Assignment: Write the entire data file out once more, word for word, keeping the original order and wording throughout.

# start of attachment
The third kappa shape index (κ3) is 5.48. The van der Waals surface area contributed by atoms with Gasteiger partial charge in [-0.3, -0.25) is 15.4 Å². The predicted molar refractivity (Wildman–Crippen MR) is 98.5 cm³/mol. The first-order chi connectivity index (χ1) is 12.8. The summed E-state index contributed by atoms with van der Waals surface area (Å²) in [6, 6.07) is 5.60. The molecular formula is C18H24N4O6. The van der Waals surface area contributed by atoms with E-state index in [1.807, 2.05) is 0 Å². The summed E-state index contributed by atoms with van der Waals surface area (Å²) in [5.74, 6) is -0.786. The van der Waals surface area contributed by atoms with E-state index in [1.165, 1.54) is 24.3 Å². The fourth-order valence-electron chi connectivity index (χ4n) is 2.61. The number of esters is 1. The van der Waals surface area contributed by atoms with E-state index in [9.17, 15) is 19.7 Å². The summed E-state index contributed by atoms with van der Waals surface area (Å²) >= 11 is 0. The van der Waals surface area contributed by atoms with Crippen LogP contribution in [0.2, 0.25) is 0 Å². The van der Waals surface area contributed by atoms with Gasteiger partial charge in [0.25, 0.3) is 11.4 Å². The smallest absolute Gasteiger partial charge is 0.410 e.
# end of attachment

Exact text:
The third kappa shape index (κ3) is 5.48. The van der Waals surface area contributed by atoms with Gasteiger partial charge in [-0.3, -0.25) is 15.4 Å². The predicted molar refractivity (Wildman–Crippen MR) is 98.5 cm³/mol. The first-order chi connectivity index (χ1) is 12.8. The summed E-state index contributed by atoms with van der Waals surface area (Å²) in [6, 6.07) is 5.60. The molecular formula is C18H24N4O6. The van der Waals surface area contributed by atoms with E-state index in [1.807, 2.05) is 0 Å². The summed E-state index contributed by atoms with van der Waals surface area (Å²) in [5.74, 6) is -0.786. The van der Waals surface area contributed by atoms with E-state index in [1.165, 1.54) is 24.3 Å². The fourth-order valence-electron chi connectivity index (χ4n) is 2.61. The number of esters is 1. The van der Waals surface area contributed by atoms with E-state index in [9.17, 15) is 19.7 Å². The summed E-state index contributed by atoms with van der Waals surface area (Å²) >= 11 is 0. The van der Waals surface area contributed by atoms with Crippen LogP contribution in [0.2, 0.25) is 0 Å². The van der Waals surface area contributed by atoms with Gasteiger partial charge in [0.25, 0.3) is 11.4 Å². The smallest absolute Gasteiger partial charge is 0.410 e.